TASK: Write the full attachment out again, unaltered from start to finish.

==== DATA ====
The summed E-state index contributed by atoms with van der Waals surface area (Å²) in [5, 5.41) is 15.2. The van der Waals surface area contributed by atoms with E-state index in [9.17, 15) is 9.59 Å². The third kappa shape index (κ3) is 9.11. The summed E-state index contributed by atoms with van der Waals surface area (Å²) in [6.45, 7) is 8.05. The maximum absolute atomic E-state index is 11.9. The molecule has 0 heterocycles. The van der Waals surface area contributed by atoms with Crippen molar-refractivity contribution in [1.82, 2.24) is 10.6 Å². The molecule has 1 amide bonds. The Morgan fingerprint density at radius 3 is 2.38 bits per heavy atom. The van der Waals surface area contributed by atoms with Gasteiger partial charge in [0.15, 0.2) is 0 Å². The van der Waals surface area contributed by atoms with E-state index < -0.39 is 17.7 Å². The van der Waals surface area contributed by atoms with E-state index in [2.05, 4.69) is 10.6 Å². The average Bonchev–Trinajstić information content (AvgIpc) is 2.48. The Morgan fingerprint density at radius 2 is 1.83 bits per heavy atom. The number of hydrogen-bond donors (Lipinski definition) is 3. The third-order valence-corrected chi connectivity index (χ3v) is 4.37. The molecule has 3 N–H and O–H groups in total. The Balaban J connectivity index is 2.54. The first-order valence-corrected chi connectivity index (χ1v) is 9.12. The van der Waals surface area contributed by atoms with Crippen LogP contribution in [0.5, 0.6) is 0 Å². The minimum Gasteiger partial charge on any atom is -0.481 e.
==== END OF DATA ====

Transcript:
The summed E-state index contributed by atoms with van der Waals surface area (Å²) in [5, 5.41) is 15.2. The van der Waals surface area contributed by atoms with E-state index in [9.17, 15) is 9.59 Å². The third kappa shape index (κ3) is 9.11. The summed E-state index contributed by atoms with van der Waals surface area (Å²) in [6.45, 7) is 8.05. The maximum absolute atomic E-state index is 11.9. The molecule has 0 heterocycles. The van der Waals surface area contributed by atoms with Crippen molar-refractivity contribution in [1.82, 2.24) is 10.6 Å². The molecule has 1 amide bonds. The Morgan fingerprint density at radius 3 is 2.38 bits per heavy atom. The van der Waals surface area contributed by atoms with Gasteiger partial charge in [0.15, 0.2) is 0 Å². The van der Waals surface area contributed by atoms with E-state index < -0.39 is 17.7 Å². The van der Waals surface area contributed by atoms with E-state index in [2.05, 4.69) is 10.6 Å². The average Bonchev–Trinajstić information content (AvgIpc) is 2.48. The Morgan fingerprint density at radius 2 is 1.83 bits per heavy atom. The number of hydrogen-bond donors (Lipinski definition) is 3. The third-order valence-corrected chi connectivity index (χ3v) is 4.37. The molecule has 3 N–H and O–H groups in total. The Balaban J connectivity index is 2.54. The first-order valence-corrected chi connectivity index (χ1v) is 9.12. The van der Waals surface area contributed by atoms with Crippen LogP contribution in [0.5, 0.6) is 0 Å². The minimum Gasteiger partial charge on any atom is -0.481 e.